Is there "a secret harmony between the earth and humanity" that we ignore at our peril? The 19th-century French geographer, anarchist and animal rights activist Elisee Reclus thought so, and during his two-year sojourn in Louisiana, starting in 1853, he was shocked by the rampant way our wilderness areas were plundered for their resources. He believed, "Whatever we do to nature, we inevitably do to ourselves," a pronouncement revealed as prophecy by the way our industry-ravaged wetlands are losing their capacity to protect us from hurricanes. Although his presence here is most obvious in a reliquary exhibit (detail, pictured) including books, publications and even a bottle of wine from his family vineyard, his views often underlie works by Bosnian and Croatian artists in this show organized by Sarajevo, Bosnia, and Herzegovina, Zagreb, Croatia, and New Orleans-based artist/curator Lala Rascic.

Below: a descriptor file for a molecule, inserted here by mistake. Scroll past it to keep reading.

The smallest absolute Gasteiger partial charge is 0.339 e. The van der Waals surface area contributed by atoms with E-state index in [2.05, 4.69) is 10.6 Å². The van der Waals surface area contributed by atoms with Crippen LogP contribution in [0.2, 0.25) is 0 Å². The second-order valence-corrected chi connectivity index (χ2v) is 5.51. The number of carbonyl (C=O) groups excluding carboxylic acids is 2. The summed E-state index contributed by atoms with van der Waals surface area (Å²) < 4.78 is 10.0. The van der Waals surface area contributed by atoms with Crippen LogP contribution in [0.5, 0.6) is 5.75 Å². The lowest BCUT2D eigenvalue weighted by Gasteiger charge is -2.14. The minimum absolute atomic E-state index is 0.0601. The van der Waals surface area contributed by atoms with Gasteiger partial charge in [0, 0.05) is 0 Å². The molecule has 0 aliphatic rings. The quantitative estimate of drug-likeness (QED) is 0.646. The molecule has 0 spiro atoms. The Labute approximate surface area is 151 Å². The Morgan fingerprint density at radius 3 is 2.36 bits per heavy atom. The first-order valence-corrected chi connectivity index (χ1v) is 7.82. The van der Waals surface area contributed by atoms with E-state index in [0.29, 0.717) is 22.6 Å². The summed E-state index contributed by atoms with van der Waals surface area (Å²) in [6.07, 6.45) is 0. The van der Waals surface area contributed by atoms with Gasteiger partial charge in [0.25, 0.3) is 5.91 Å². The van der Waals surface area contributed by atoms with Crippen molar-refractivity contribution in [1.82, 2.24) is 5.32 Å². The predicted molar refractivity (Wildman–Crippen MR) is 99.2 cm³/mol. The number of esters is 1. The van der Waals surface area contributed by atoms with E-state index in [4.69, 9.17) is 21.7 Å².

Into the Dusk Charged Air, Rascic's reverse painting on glass, depicts all of the rivers cited by John Ashbery in his poem of the same name as a meandering maze of lines — a tangle of tides appearing as a kind of geographical Gordian knot. Rivers often are used as markers of borders in regions throbbing with the competing claims of rival national cultures, and here Croatian artist Lana Cmajcanin's Geometry of Time depicts a vintage map of Europe with every change of national boundaries recorded in a vortex of overlapping lines that collectively all but obscure the Balkan region. The old European conundrum of nature and nationalism is explored by the Croatian collective Fokus Grupa, whose video ironically intimates how even serene national park scenes can conceal underlying tensions. This returns us to the realm of Reclus, and on March 7 at 6 p.m., his translator, John Clark, presents a lecture, "Elisee Reclus & the Apocalyptic Social Geography of New Orleans," followed on March 8 at 4 p.m. by an artist talk, "Abstraction and Landscape," featuring Jessica Bizer and Brian Guidry.